Nigerian Breweries Plc FY’20 – A Good Pace Of Recovery

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Nigerian Breweries Plc released its FY’20 Financial Statements where although topline performance was an impressive surprise, the strength could not filter through to profits due to an already weakened bottom-line. However, should the company maintain this pace, we expect a relatively quick recovery in profits.

Frothing Revenue despite earlysetbacks

Given the disruptions to activity in October and the ensuing vandalism to several wholesale and retail outlets (domestic trade contracted by 3% in Q4’20), we remained cautious on our revenue projections for the final quarter and expected a modest ₦96.1 billion in turnover (a 10% y/y growth expectation).

Thus, the company’s performance of ₦103.0 billion (+17% y/y) represents a 7% beat to our expectation. Whilst we believe that the revenue beat was as a result of the usual high demand from the festive season, we highlight some other potential undercurrents.

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Firstly, we believe that Guinness Nigeria’s de-prioritization of its Lager business (Guinness has the third-largest market share in the lager space) added to NB’s push of its Goldberg and Tigerbrands and may have expanded market share for the company.

Furthermore, we believe that the volume increase from the company’s recent commission of its ₦5 billion ultra-modern PET factory (Polyethylene terephthalate is a strong and lightweight plastic used in packaging foods and beverages), which has the capacity to produce 24,000 plastic bottles per hour boosted its malt numbers as malt is a typical favourite during the festive period.

Nigerian Breweries Plc FY'20 - A Good Pace Of Recovery Brandspurng

Another tailwind, albeit probably mildly, may have been its recent launch of another premium segment drink, Desperados, a tequila-flavoured drink that could appeal to millennials who are more spirit-inclined but could also favour a beer.

That said, after a devastating year to the brewery sector (as observed among other major players as well) and despite the weak performance in Q2’20 which bore the brunt of the lockdown, FY’20 topline grew 4% y/y to ₦337.0 billion (Vetiva estimate: ₦330.1 billion).

The toll on profits

– Advertisement –Like many companies last year, NB also had to face challenges with FX and by extension, raw materials and packaging sourcing, especially as it had earlier revamped the look on several of its brands and had introduced some new Store Keeping Units (SKUs) in cans.

Dragged by inflationary pressures and the factors above, the spend on raw materials and consumables jumped 17% y/y to ₦143.4 billion, while the total cost of sales climbed 14% y/y to ₦218.3 billion in the year. As a result, gross margin depreciated 5ppts y/y to 35%.

However, we recall NB’s investment in a distribution company – 234 Stores, in the past year. We believe that this investment is responsible for the ₦7 billion cost savings in distribution expense.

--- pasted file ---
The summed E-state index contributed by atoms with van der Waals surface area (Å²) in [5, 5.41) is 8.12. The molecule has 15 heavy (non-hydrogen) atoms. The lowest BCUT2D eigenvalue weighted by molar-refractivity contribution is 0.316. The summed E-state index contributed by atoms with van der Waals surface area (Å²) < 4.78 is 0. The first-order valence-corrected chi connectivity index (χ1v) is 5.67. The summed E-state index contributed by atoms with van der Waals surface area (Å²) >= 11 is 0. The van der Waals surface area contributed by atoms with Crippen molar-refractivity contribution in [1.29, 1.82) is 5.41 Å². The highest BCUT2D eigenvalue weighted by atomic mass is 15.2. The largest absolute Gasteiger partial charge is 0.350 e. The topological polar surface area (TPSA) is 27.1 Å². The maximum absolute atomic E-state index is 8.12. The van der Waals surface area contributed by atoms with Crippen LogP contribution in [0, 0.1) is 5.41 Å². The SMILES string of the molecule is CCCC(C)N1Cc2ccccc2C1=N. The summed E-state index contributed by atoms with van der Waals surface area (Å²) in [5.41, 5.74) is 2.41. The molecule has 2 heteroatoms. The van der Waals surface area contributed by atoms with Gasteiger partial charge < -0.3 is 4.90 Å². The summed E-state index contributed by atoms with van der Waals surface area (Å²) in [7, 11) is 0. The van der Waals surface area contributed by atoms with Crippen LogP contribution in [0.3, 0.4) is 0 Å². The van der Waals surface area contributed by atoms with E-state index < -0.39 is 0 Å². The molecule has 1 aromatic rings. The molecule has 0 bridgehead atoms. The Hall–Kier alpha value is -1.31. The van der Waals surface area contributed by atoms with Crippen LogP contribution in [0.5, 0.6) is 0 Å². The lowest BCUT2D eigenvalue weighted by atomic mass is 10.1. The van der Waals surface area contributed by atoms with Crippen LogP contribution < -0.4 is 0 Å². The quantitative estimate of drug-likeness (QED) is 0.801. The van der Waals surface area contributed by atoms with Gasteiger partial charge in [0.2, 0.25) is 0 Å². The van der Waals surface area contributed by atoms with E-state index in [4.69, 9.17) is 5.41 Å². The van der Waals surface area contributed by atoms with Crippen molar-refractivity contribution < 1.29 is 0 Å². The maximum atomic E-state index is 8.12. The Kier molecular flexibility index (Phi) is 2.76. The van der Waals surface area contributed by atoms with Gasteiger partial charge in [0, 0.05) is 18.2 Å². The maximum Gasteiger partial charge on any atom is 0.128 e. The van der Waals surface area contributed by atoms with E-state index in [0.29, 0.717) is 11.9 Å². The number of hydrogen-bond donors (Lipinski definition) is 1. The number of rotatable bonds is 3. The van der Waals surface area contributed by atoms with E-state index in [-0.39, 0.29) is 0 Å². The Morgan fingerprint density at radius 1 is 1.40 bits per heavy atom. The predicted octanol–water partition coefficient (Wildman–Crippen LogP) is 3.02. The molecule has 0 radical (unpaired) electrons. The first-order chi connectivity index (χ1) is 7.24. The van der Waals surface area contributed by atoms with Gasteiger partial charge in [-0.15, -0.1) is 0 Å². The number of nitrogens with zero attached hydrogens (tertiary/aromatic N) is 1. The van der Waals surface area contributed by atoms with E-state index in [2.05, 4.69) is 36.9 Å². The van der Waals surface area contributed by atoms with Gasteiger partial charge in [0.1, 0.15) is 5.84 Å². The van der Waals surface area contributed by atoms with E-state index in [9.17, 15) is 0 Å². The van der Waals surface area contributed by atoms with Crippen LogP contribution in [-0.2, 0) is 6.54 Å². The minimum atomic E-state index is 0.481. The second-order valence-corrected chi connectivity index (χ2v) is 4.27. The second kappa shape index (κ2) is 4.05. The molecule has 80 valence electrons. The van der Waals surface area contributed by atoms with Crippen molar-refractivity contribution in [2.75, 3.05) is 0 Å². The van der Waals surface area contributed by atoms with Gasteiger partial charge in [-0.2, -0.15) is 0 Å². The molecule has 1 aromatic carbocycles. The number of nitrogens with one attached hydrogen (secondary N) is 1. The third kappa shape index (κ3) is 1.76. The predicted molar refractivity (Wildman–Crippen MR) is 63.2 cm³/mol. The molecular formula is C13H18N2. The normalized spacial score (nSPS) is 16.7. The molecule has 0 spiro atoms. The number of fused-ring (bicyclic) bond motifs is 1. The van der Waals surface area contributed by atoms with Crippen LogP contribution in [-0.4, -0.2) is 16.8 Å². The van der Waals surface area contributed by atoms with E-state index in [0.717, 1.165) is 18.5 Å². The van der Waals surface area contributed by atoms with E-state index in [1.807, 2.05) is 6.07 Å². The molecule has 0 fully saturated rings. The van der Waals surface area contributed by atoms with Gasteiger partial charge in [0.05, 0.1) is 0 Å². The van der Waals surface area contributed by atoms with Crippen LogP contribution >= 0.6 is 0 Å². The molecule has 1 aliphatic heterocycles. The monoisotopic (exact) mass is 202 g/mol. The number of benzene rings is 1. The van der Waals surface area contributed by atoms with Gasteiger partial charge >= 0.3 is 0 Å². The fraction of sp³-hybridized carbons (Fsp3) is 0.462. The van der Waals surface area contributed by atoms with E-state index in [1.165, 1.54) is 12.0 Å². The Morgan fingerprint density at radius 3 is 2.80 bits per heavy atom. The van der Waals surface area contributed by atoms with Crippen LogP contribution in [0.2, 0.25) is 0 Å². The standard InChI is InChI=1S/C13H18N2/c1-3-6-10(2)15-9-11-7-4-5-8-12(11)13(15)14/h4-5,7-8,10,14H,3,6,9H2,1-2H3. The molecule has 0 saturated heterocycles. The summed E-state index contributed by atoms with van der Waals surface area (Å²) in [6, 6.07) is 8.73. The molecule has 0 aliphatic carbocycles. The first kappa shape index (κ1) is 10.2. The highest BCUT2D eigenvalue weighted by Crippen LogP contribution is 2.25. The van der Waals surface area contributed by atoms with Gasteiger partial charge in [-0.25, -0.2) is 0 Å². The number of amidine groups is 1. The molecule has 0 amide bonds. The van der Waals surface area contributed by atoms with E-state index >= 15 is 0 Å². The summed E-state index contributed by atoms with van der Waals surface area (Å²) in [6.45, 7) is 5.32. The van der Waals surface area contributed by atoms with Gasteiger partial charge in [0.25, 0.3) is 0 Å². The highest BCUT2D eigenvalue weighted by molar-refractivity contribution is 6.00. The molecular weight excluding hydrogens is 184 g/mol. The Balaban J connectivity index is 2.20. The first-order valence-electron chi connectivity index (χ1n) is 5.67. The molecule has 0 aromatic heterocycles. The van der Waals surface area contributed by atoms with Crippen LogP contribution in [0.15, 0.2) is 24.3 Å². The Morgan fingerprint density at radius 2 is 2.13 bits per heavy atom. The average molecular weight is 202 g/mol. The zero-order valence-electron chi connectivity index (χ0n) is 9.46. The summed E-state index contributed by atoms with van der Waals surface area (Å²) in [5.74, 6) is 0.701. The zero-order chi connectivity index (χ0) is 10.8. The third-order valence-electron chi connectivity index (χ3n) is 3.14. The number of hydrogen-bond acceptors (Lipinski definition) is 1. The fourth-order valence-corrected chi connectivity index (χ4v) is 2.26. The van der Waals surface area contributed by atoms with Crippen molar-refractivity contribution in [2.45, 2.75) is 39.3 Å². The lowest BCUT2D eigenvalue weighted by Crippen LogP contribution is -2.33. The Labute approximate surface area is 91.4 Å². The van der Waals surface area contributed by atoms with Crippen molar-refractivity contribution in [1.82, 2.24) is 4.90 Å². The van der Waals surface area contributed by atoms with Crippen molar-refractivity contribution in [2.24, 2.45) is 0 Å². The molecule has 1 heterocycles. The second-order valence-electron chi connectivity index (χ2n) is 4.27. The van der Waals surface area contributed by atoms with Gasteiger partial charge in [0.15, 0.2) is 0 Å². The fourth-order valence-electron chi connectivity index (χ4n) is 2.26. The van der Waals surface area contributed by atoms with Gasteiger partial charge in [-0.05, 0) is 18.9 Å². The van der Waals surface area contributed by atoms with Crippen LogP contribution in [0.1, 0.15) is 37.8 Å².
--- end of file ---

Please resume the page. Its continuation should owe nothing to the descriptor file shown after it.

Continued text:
Also, combined with a milder 0.7ppt shave in administrative expenses, Opex declined 7% to ₦90.0 billion. This minimized the harsh impact of the inflated cost of sales on EBIT, although the line item declined 16% y/y to ₦29.6 billion.

Furthermore, its increased CP and bond issuances during the year drove Finance costs 51% higher y/y to ₦18.3 billion, way above our ₦15.7 billion estimates. This effectively wiped the gains on EBIT from optimizing distribution costs and led to a PBT of ₦11.6 billion (a 50% y/y decline).

Thus after-tax, earnings for the full year underperformed our expectation by 28% to print at ₦7.4 billion (54% less than FY’19).

A brewing future

NB has made several strides in the past quarter and year that we expect to monitor over this year. We believe that the continued push of its Tiger, Goldberg and now Desperados brands – which are premium brands – will support Revenues and Margins.

Furthermore, the adaptation of most of its SKUs to plastic and can packaging and the possible market share gain from Guinness Nigeria could sustain this momentum. Thus, we expect an 8% y/y growth in turnover for 2021 to ₦ 364.0 billion, driven mainly by a return to normal volumes.

Whilst we expect the liquidity in the FX market to improve, we believe that margins in the next year will remain low given the current exchange rate as well as the already weakened levels this year. We expect a decline in commercial paper issuances this year especially as yields start to rise in the broader fixed income market.

That said, we expect finance expense to largely remain at pre-2020 levels (FY’21E: ₦11.7 billion) and project a PBT of ₦21.4 billion (+85% y/y). Finally, we project a PAT of ₦14.6 billion (+98% y/y) in FY’21. We project a TP of ₦55.03 and place a HOLD rating on the stock.

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